**Note: For a consistency that is smoother and closer to salmon mousse, blend the celery, green onions, dill and salmon in a food processor until very finely chopped and smooth. For a chunkier consistency, just chop the celery, onion and dill by hand and break apart the salmon with a fork.

Pour the cold water into a medium bowl and sprinkle gelatin over the surface. After a minute, when the gelatin is wet and gummy, pour in the hot water and whisk to dissolve the gelatin.

Whisk in the sour cream until smooth then stir in the remaining ingredients. Make sure to add salt to taste.

To shorten the amount of time the gelatin will take to become firm in the refrigerator, place the bowl inside a larger bowl filled with ice and water. Stir occasionally, letting the salmon mixture thicken for 20 minutes or so.

Pour into a lightly oiled 6-cup ring mold, several smaller molds, or a loaf pan lined with plastic wrap.

Cover and let chill in the refrigerator until firm, at least 4 hours. Gently shake it out of the loaf pan or ring mold before serving. Serve alone or with salad greens.

Raspberry Coconut Gelatin Dessert


  • 1 tablespoon unsweetened, powdered gelatin
  • 1/2 cup cold water
  • 1 can of coconut milk (13.5 ounces)
  • 1 cup raspberries
  • 1 teaspoon vanilla extract


Soften the powdered gelatin by pouring it into the cold water.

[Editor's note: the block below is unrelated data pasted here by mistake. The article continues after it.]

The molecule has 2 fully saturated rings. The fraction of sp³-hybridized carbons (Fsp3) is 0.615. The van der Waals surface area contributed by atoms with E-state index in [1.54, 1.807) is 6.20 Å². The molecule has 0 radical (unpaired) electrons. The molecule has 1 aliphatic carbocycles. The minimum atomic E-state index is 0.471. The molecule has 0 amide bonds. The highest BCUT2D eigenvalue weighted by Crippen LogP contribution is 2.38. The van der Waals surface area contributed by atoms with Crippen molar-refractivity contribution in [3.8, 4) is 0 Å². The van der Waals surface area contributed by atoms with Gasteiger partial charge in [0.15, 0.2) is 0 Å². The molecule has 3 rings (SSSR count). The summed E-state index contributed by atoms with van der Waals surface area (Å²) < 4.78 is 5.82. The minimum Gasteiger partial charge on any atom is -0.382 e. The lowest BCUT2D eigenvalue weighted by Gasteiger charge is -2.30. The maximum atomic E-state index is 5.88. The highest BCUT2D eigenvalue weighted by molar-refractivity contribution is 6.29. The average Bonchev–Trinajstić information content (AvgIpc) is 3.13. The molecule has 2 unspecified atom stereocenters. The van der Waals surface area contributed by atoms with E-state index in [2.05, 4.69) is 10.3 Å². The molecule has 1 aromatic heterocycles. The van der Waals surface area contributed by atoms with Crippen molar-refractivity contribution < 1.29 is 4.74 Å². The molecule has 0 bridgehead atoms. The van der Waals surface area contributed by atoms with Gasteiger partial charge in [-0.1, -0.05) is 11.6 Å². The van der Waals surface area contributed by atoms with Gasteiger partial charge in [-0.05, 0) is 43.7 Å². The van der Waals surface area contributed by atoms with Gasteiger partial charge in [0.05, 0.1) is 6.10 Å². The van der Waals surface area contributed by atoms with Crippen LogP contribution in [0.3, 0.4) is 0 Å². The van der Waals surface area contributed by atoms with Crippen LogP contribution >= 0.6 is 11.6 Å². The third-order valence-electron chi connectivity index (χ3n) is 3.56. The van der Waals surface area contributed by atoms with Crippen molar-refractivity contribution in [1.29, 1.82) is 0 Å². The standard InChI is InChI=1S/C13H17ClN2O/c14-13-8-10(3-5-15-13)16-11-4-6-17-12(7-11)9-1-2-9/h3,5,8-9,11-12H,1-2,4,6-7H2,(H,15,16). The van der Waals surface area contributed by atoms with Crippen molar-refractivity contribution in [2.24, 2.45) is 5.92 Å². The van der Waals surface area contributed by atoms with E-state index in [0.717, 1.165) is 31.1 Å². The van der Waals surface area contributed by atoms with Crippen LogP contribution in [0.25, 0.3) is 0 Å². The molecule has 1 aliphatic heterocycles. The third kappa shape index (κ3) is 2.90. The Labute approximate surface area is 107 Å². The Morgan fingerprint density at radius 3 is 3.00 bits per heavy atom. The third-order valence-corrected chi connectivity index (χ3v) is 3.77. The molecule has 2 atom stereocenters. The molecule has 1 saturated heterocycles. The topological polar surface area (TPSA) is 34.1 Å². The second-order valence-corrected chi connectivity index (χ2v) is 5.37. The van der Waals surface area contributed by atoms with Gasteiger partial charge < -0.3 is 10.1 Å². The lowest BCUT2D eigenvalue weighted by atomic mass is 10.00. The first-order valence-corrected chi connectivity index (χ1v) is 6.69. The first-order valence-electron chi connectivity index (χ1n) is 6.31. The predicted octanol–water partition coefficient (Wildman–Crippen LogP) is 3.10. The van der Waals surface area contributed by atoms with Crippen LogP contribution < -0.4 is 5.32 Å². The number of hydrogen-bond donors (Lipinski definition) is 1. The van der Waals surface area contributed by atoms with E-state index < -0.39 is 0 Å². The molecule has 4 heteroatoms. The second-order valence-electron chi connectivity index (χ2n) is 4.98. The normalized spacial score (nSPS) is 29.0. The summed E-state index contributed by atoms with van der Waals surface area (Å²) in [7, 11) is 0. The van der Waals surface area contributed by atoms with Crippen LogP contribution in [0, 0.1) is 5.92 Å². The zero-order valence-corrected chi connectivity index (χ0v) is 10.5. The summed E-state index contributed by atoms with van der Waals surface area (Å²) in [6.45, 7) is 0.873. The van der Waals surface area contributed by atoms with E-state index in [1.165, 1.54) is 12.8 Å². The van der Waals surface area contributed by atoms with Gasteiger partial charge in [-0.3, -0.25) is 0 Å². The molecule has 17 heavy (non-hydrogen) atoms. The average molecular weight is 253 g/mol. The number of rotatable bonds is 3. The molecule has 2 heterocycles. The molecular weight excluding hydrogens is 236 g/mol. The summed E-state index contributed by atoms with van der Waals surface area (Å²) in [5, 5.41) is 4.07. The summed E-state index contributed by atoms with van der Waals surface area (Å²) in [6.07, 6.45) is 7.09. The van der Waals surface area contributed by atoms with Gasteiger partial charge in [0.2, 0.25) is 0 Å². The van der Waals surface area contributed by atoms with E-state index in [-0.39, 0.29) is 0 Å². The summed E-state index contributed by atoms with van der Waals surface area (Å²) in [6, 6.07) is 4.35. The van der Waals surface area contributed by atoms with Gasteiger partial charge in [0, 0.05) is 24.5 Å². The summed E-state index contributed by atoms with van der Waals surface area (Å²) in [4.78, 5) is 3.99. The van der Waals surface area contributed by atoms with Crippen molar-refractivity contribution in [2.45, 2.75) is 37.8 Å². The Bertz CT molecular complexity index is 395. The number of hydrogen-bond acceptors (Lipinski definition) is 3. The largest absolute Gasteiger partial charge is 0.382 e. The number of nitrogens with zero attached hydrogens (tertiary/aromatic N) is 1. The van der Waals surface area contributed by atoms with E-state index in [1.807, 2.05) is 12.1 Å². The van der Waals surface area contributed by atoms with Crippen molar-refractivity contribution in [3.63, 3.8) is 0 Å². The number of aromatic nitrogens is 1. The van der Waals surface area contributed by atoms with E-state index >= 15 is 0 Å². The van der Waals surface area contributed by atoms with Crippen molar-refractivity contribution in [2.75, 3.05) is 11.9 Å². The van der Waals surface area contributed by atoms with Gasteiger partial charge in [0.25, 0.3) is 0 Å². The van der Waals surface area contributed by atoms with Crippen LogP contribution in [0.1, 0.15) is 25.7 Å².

Heat 1/2 cup of coconut milk.

Add the hot coconut milk to the gelatin and stir until the gelatin dissolves.

In a blender, blend the remaining coconut milk with the raspberries and vanilla. Pour into the bowl with the gelatin. Stir.

Chill in an ice bath first to speed up the thickening process (like in the salmon recipe) or just pour into small dishes or ring molds. Refrigerate until firm.

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52 thoughts on “Salmon Mousse Gelatin Ring and Raspberry Coconut Gelatin Dessert”

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    1. Ditto, but I better have it for dessert so I don’t just eat the whole darn thing and pass out from bliss…sounds great!

      1. Am I the only one whose stomach turns at the idea of “Salmon Mousse?”

  1. The raspberry gelatin sounds delicious! Definitely going to try that! I can’t have sour cream or any dairy for that matter, so I wonder if there is a substitute for that in the Salmon mousse.

    1. A close substitute for sour cream is soured coconut cream. Cut open a coconut (I use the young Thai types), and put the coconut water aside. Scoop out the coconut meat and then mash/blend it (I use a stick mixer). If you have time, like a couple of days, add some whey to it and let if sour naturally. If you don’t have time, then add some lemon juice and/or vinegar.

      There is still a slight coconut taste, but, in this case, I think the lemon juice and salmon would mask it.